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Henry Wadsworth Longfellow, ed. Poems of Places: An Anthology in 31 Volumes.
Ireland: Vol. V. 1876–79.

Boyne, the River

As Vanquished Erin

By Thomas Moore (1779–1852)

AS vanquished Erin wept beside

The Boyne’s ill-fated river,

She saw where Discord, in the tide,

Had dropped his loaded quiver.

“Lie hid,” she cried, “ye venomed darts,

Where mortal eye may shun you;

Lie hid,—the stain of manly hearts

That bled for me is on you.”

But vain her wish, her weeping vain,—

As time too well hath taught her:

Each year the fiend returns again,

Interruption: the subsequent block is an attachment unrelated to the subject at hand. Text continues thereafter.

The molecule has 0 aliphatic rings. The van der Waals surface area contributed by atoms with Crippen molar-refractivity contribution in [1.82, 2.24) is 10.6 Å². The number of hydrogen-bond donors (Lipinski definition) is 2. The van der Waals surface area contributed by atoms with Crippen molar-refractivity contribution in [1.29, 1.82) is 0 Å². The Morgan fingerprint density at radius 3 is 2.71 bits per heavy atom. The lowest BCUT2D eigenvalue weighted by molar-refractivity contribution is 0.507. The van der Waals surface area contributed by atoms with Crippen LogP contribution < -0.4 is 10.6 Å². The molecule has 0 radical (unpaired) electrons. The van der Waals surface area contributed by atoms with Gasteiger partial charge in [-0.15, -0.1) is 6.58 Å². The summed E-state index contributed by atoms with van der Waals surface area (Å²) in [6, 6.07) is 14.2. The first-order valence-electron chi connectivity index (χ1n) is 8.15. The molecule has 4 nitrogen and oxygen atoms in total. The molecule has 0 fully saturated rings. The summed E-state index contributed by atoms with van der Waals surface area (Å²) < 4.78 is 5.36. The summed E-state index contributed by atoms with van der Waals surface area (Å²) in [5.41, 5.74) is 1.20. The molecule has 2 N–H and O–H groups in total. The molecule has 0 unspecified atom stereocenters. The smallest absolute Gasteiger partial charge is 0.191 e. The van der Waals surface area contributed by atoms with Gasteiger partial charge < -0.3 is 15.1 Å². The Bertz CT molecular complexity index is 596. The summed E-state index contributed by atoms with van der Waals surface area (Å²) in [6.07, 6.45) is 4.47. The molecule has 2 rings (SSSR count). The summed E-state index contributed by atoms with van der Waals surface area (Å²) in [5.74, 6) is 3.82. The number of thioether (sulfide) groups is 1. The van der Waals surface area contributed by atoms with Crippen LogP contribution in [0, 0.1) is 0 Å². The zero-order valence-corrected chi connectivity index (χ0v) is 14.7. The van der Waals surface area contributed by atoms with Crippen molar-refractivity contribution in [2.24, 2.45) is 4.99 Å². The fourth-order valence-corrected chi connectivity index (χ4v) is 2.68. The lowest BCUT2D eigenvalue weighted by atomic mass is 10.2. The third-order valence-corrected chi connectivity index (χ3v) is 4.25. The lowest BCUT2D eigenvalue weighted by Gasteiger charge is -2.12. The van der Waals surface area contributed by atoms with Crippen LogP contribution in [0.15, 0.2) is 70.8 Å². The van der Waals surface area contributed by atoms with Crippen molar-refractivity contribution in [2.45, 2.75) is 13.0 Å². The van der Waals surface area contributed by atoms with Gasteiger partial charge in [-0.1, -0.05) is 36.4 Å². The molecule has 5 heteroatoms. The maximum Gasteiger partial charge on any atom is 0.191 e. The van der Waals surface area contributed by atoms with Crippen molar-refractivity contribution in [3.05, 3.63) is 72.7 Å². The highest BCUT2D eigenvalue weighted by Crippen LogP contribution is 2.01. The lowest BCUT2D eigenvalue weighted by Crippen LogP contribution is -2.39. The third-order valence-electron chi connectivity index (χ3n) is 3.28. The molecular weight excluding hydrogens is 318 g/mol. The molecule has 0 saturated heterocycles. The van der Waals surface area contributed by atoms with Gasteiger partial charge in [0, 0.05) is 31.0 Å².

And dives into that water;

And brings, triumphant, from beneath

His shafts of desolation,

And sends them, winged with worse than death,

Through all her maddening nation.

Alas for her who sits and mourns,

Even now beside that river,—

Unwearied still the fiend returns,

And stored is still his quiver.

“When will this end, ye Powers of Good?”

She weeping asks forever;

But only hears, from out that flood,

The demon answer, “Never!”